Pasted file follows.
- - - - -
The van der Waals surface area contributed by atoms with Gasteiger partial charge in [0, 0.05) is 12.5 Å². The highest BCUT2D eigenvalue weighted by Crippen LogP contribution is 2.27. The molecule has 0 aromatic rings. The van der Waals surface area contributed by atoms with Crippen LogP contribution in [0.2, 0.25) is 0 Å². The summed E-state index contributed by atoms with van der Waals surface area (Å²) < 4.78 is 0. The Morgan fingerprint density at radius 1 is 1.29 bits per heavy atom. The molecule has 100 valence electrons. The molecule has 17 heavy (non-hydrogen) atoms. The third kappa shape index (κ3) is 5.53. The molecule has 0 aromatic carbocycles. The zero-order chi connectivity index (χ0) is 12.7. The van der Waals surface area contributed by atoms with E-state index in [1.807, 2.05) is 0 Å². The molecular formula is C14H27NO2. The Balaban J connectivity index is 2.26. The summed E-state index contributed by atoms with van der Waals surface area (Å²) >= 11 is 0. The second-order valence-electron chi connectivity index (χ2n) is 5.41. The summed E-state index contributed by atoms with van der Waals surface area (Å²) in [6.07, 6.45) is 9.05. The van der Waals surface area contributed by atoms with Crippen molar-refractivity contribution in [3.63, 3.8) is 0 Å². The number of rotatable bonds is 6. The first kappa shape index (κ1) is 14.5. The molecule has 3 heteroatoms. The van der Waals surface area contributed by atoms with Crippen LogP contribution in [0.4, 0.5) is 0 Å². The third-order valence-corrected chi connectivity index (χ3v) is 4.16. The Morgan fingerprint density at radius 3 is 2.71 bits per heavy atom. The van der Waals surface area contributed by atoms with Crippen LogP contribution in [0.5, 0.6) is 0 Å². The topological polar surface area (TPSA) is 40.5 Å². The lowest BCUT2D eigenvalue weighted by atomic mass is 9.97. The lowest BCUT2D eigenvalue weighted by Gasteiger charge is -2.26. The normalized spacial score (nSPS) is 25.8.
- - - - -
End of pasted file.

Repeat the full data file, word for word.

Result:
The van der Waals surface area contributed by atoms with Gasteiger partial charge in [0, 0.05) is 12.5 Å². The highest BCUT2D eigenvalue weighted by Crippen LogP contribution is 2.27. The molecule has 0 aromatic rings. The van der Waals surface area contributed by atoms with Crippen LogP contribution in [0.2, 0.25) is 0 Å². The summed E-state index contributed by atoms with van der Waals surface area (Å²) < 4.78 is 0. The Morgan fingerprint density at radius 1 is 1.29 bits per heavy atom. The molecule has 100 valence electrons. The molecule has 17 heavy (non-hydrogen) atoms. The third kappa shape index (κ3) is 5.53. The molecule has 0 aromatic carbocycles. The zero-order chi connectivity index (χ0) is 12.7. The van der Waals surface area contributed by atoms with E-state index in [1.807, 2.05) is 0 Å². The molecular formula is C14H27NO2. The Balaban J connectivity index is 2.26. The summed E-state index contributed by atoms with van der Waals surface area (Å²) >= 11 is 0. The second-order valence-electron chi connectivity index (χ2n) is 5.41. The summed E-state index contributed by atoms with van der Waals surface area (Å²) in [6.07, 6.45) is 9.05. The van der Waals surface area contributed by atoms with Crippen molar-refractivity contribution in [3.63, 3.8) is 0 Å². The number of rotatable bonds is 6. The first kappa shape index (κ1) is 14.5. The molecule has 3 heteroatoms. The van der Waals surface area contributed by atoms with Crippen LogP contribution in [0.4, 0.5) is 0 Å². The third-order valence-corrected chi connectivity index (χ3v) is 4.16. The Morgan fingerprint density at radius 3 is 2.71 bits per heavy atom. The van der Waals surface area contributed by atoms with Crippen LogP contribution in [0.5, 0.6) is 0 Å². The topological polar surface area (TPSA) is 40.5 Å². The lowest BCUT2D eigenvalue weighted by atomic mass is 9.97. The lowest BCUT2D eigenvalue weighted by Gasteiger charge is -2.26. The normalized spacial score (nSPS) is 25.8.